- The Chessie’s oily coat protects him in the water, but it also gives him a doggy odor.
- Chessies enjoy spending time with their family and should not live outdoors with little human interaction.
- Chessies are an uncommon breed. Expect to spend some months or even a year or more on a waiting list before a puppy is available.
AKC group: Sporting Group
UKC group: Gun dog
Average lifespan: 11 – 13 years
Average size: 55 – 80 pounds
Coat appearance: Thick, harsh and oily. Water runs off the coat similar to a duck.
Coloration: Red, brown and tan
Other identifiers: Muscular body, webbed toes, high-set hanging ears, medium-length tail, yellow or amber eyes, thin lips and brown nose
|A Chesapeake Bay Retriever circa 1915
The Chesapeake Bay Retriever is one of the few breeds that can claim to be born in the USA. The breed is thought to descend from two Newfoundland
dogs named Sailor and Canton who were traveling aboard a ship bound for England in 1807. The ship ran aground, but the crew and the two dogs Sailor, a dingy red male, and Canton, a black female, were rescued. Sailor found a home with John Mercer of West River and Canton with Dr. James Stewart of Sparrow’s Point.
Both dogs gained a reputation as excellent water dogs, especially when it came to duck hunting, and their puppies inherited their abilities — and their unusual yellowish or amber-colored eyes. There was no recorded mating of the two dogs, but seventy years later, when strains from both the eastern and western shores of Maryland met at the Poultry & Fanciers Association show in Baltimore in 1877, their similarities were sufficient that they were recognized as one breed, “The Chesapeake Bay Ducking Dog.” Records show that the offspring of Canton and Sailor were intermingled at the Carroll Island Kennels and spread from there throughout the region.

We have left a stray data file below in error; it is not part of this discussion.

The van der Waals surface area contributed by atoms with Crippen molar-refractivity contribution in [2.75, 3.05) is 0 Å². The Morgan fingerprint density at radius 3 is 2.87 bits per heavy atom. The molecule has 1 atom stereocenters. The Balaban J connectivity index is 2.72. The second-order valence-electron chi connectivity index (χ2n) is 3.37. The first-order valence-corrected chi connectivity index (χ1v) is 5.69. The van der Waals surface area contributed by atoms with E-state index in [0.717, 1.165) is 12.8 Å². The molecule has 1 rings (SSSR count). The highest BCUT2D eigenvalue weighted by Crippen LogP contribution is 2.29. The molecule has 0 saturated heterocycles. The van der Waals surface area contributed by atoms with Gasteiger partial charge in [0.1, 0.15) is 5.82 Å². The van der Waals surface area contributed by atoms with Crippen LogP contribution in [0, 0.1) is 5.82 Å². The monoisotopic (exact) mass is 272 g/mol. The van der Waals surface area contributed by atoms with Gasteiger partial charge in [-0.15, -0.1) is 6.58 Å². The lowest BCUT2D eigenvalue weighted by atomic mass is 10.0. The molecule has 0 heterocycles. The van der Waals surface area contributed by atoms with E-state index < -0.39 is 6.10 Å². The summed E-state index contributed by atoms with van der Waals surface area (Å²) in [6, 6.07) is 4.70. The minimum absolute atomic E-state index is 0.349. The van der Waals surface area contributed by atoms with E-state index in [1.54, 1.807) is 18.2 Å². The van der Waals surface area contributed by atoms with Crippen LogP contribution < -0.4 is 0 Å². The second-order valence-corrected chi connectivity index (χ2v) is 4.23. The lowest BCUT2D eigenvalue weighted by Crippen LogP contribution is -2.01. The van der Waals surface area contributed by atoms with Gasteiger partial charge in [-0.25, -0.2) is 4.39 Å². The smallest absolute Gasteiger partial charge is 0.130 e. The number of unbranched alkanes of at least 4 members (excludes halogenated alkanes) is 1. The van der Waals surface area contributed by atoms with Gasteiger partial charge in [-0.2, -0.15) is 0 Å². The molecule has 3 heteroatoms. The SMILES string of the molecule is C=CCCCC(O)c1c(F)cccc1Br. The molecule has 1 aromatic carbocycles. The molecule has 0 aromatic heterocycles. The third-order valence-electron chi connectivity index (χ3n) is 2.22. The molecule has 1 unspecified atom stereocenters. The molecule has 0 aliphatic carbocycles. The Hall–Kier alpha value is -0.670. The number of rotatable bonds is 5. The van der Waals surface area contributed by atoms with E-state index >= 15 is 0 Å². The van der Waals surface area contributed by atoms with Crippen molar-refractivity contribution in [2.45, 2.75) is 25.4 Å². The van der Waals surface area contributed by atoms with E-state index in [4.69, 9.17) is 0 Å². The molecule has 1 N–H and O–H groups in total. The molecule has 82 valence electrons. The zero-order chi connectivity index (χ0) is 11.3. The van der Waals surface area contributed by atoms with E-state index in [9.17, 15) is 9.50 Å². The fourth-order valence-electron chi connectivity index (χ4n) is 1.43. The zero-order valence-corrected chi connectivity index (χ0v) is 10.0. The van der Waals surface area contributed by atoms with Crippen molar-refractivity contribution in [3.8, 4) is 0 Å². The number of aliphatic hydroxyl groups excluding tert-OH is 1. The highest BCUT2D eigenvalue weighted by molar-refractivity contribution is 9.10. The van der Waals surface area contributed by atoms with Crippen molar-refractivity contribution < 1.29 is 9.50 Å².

By the time the American Kennel Club was established in 1884, a definite Chesapeake variety had been developed and was well known for its prowess in the rough, icy waters of the Chesapeake Bay. The American Chesapeake Club was formed in 1918. The American Chesapeake Club held the first licensed retriever trial in 1932. Fittingly, the front door of the Chesapeake Bay Maritime Museum in St. Michael’s, Maryland, is guarded by a pair of cast-iron statues of Chessies.
The Chesapeake Bay Retriever has the strongest personality of all retrievers. They are not as easy-going as the other breeds, are more independent and are probably the hardest to train. Despite that, they are some of the most durable hunting dogs around. They love to swim and can handle an entire day of retrieving ducks or sticks from frigid waters. They are a true outdoorsperson’s dog and will happily accompany people on hikes, bike trips, jogs or camping excursions.